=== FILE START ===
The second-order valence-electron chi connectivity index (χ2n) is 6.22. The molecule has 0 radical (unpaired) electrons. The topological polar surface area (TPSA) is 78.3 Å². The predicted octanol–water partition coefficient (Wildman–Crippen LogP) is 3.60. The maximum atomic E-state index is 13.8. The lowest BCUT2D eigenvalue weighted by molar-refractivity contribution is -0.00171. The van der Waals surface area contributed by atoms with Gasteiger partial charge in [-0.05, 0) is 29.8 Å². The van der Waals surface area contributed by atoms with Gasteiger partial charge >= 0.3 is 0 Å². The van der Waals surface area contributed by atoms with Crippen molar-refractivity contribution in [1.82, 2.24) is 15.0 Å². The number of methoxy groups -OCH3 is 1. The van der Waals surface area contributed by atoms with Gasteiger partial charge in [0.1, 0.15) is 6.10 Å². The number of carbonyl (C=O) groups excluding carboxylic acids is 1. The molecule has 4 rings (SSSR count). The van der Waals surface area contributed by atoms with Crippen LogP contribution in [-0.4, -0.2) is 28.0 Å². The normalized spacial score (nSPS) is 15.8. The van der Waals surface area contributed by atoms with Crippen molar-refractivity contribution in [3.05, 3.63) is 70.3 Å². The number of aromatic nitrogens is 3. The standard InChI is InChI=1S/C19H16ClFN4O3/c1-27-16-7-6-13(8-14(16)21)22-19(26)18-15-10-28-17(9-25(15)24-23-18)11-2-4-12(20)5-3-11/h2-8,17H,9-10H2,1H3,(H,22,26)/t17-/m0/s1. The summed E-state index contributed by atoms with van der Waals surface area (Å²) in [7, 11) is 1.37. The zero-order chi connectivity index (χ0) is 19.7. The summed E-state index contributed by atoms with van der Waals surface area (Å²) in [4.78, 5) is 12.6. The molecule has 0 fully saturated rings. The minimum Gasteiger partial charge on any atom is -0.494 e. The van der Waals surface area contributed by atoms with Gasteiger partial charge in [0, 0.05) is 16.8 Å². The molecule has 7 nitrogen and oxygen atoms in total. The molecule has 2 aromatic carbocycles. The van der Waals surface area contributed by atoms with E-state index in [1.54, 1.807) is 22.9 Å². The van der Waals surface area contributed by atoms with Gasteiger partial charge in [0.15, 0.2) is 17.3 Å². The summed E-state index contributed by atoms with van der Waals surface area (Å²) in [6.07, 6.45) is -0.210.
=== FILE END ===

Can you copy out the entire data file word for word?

The second-order valence-electron chi connectivity index (χ2n) is 6.22. The molecule has 0 radical (unpaired) electrons. The topological polar surface area (TPSA) is 78.3 Å². The predicted octanol–water partition coefficient (Wildman–Crippen LogP) is 3.60. The maximum atomic E-state index is 13.8. The lowest BCUT2D eigenvalue weighted by molar-refractivity contribution is -0.00171. The van der Waals surface area contributed by atoms with Gasteiger partial charge in [-0.05, 0) is 29.8 Å². The van der Waals surface area contributed by atoms with Gasteiger partial charge >= 0.3 is 0 Å². The van der Waals surface area contributed by atoms with Crippen molar-refractivity contribution in [1.82, 2.24) is 15.0 Å². The number of methoxy groups -OCH3 is 1. The van der Waals surface area contributed by atoms with Gasteiger partial charge in [0.1, 0.15) is 6.10 Å². The number of carbonyl (C=O) groups excluding carboxylic acids is 1. The molecule has 4 rings (SSSR count). The van der Waals surface area contributed by atoms with Crippen LogP contribution in [-0.4, -0.2) is 28.0 Å². The normalized spacial score (nSPS) is 15.8. The van der Waals surface area contributed by atoms with Crippen molar-refractivity contribution in [3.05, 3.63) is 70.3 Å². The number of aromatic nitrogens is 3. The standard InChI is InChI=1S/C19H16ClFN4O3/c1-27-16-7-6-13(8-14(16)21)22-19(26)18-15-10-28-17(9-25(15)24-23-18)11-2-4-12(20)5-3-11/h2-8,17H,9-10H2,1H3,(H,22,26)/t17-/m0/s1. The summed E-state index contributed by atoms with van der Waals surface area (Å²) in [7, 11) is 1.37. The zero-order chi connectivity index (χ0) is 19.7. The summed E-state index contributed by atoms with van der Waals surface area (Å²) in [4.78, 5) is 12.6. The molecule has 0 fully saturated rings. The minimum Gasteiger partial charge on any atom is -0.494 e. The van der Waals surface area contributed by atoms with Gasteiger partial charge in [0, 0.05) is 16.8 Å². The molecule has 7 nitrogen and oxygen atoms in total. The molecule has 2 aromatic carbocycles. The van der Waals surface area contributed by atoms with E-state index in [1.54, 1.807) is 22.9 Å². The van der Waals surface area contributed by atoms with Gasteiger partial charge in [0.15, 0.2) is 17.3 Å². The summed E-state index contributed by atoms with van der Waals surface area (Å²) in [6.07, 6.45) is -0.210.